Because sometimes, I just want to share photos that have a really special place in my heart or I’m really proud of, here and there, You’ll start seeing these published. I didn’t know how to do it for some time because honestly, I’m not very well off with website design, but I’ve decided to just do it the way I know. So here goes.

It was on my back from the very-not-pleasant weather that ruled the mountains above Logan Pass in Glacier National Park. Every other part of my body was drenched to the bone, but thanks to my rain shell jacket, at least my torso was more or less untouched and wasn’t going straight hypothermic. I encountered some interesting weather up there – hail/thunderstorm with winds that almost blew me off the mountain. Fun. A lot of fun…

It was only when the thick clouds/fog lifted that I could see anything; before, I was just drowning in the white nothingness surrounding me. The mountains showed themselves for a couple minutes and I could enjoy the beauty of it all, and see that in the eastern part of the park, it’s probably nice and, if not completely, at least almost-sunny.


Below, you can see a couple edits of this original image. I couldn’t decide which one I liked the most!

Bridalveil Fall | One Photo

Bridalveil Fall, Yosemite Valley, Yosemite National Park, California

Because sometimes, I just want to share photos that have a really special place in my heart or I’m really proud of, here and there, You’ll start seeing these published. I didn’t know how to do it for some time because honestly, I’m not very well off with website design, but I’ve decided to just do it the way I know. So here goes.

It was amazing to see the first light after a long drive through the dark. Coming to Yosemite often, it was a little different this time; I was on a mission. I was on a mission to show my parents why I love this place so much, to have them understand why I love the life I live.

It was easier than I thought. Bridalveil Fall in Yosemite Valley, our very first stop of the road trip I brought my parents on, did the job almost immediately.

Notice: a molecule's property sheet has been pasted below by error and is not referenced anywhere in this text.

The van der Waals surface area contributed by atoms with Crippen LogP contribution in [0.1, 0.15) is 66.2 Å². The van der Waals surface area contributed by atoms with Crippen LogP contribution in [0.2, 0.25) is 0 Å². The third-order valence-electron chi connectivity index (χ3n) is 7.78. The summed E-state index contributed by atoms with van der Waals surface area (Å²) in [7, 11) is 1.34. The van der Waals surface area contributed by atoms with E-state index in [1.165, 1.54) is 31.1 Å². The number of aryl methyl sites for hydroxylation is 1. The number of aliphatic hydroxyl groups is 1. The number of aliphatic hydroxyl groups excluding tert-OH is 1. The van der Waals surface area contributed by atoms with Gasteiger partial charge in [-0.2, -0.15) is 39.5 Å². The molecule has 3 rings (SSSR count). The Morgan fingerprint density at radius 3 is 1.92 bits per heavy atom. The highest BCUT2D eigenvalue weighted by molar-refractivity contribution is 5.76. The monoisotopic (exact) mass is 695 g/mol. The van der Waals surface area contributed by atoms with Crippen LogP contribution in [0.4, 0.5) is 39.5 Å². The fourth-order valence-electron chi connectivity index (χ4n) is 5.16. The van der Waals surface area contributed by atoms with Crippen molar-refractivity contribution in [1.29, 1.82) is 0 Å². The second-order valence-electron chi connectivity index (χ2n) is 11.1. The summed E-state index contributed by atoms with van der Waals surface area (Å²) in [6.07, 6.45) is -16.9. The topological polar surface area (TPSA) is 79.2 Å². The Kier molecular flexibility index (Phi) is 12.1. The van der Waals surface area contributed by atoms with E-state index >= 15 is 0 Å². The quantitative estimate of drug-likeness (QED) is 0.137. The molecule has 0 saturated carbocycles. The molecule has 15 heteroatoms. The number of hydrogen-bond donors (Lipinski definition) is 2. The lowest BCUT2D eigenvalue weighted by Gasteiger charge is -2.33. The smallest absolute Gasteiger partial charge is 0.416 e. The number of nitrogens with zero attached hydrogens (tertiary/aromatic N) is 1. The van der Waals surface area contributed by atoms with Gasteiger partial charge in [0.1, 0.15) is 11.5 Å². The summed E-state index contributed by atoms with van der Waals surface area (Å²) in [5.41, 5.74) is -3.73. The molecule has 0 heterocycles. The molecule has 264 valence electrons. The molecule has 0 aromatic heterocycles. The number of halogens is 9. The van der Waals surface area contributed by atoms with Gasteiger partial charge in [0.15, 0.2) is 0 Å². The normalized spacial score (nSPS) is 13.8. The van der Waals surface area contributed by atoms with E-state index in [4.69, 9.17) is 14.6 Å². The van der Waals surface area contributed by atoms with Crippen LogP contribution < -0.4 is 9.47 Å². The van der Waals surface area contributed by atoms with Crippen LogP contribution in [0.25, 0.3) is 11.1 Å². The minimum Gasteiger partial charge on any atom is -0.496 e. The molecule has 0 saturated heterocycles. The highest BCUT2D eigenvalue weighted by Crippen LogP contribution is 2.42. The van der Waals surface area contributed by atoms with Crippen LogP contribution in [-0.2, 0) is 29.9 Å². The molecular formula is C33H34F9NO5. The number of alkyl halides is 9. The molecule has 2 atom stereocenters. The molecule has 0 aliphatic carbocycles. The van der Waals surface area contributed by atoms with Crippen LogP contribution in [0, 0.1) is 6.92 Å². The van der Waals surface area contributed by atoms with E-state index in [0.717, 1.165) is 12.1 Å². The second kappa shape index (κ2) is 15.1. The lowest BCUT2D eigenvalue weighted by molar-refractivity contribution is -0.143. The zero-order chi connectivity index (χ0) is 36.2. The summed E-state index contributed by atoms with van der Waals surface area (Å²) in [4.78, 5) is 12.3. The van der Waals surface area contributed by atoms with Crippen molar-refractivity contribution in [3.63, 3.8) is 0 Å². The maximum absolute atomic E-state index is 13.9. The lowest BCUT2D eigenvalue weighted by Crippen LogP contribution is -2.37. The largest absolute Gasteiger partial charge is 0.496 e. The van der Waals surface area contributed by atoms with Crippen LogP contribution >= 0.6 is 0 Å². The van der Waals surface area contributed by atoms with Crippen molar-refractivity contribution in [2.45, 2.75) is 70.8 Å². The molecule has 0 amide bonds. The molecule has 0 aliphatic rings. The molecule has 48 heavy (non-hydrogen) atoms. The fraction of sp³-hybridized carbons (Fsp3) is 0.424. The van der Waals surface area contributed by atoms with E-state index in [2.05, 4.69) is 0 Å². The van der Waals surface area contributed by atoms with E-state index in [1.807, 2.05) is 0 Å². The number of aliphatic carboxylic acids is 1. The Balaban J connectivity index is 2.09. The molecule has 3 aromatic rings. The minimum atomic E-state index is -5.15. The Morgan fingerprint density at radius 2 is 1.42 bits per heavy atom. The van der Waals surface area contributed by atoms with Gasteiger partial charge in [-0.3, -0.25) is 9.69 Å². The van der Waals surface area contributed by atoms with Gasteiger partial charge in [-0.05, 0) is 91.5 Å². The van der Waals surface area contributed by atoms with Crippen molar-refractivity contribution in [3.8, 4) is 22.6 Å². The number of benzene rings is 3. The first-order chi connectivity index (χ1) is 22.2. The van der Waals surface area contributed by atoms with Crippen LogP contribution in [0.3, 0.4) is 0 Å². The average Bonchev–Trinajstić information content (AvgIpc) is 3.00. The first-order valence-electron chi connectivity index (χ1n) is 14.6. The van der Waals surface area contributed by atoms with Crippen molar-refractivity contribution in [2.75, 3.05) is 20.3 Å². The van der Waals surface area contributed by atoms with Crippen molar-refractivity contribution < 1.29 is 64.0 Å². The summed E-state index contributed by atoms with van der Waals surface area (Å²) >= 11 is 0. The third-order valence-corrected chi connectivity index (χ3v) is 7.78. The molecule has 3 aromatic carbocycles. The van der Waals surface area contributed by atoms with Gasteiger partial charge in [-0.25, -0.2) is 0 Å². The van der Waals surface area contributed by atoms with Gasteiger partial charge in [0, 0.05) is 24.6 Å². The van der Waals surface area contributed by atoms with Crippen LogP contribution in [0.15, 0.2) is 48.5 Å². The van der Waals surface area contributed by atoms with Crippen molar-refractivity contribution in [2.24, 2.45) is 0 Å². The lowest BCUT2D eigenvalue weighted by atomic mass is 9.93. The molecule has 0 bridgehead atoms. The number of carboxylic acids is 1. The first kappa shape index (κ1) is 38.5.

The soft morning light made the waterfall seem to be falling right from heaven. Cold droplets of pristine water carried by the winds landed on our faces. One look at my parents’ eyes was enough to see that they, too, were immediately charmed by the beauty of Yosemite. And we’ve barely just begun…

Half Dome | One Photo

Half Dome from Tioga Road.

Because sometimes, I just want to share photos that have a really special place in my heart or I’m really proud of, here and there, You’ll start seeing these published. I didn’t know how to do it for some time because honestly, I’m not very well off with website design, but I’ve decided to just do it the way I know. So here goes.

That morning was cold. I shook the dew off my tent before starting to pack up, my headlamp the only source of light. I could see the touch of dawn in the sky, but it wasn’t enough for my eyes to be able to see what I was doing.

That morning was cold. Cold like my heart whenever I have to leave this little piece of miracle that Yosemite National Park is.

That morning was cold. I left Tuolumne Meadows and stopped by to say bye to Tenaya Lake. By that time, the sky was nectarine orange and grey-deep blue.

That morning was cold. The lone road led me through the mountains and then, Half Dome showed itself to comfort me. The sun has just started to come up somewhere in the East and that prominent piece of granite appeared to be the one emitting the orange light.

The morning became warm.

And I didn’t say goodbye to this place I love.

The morning was warm and I said, “See you soon.”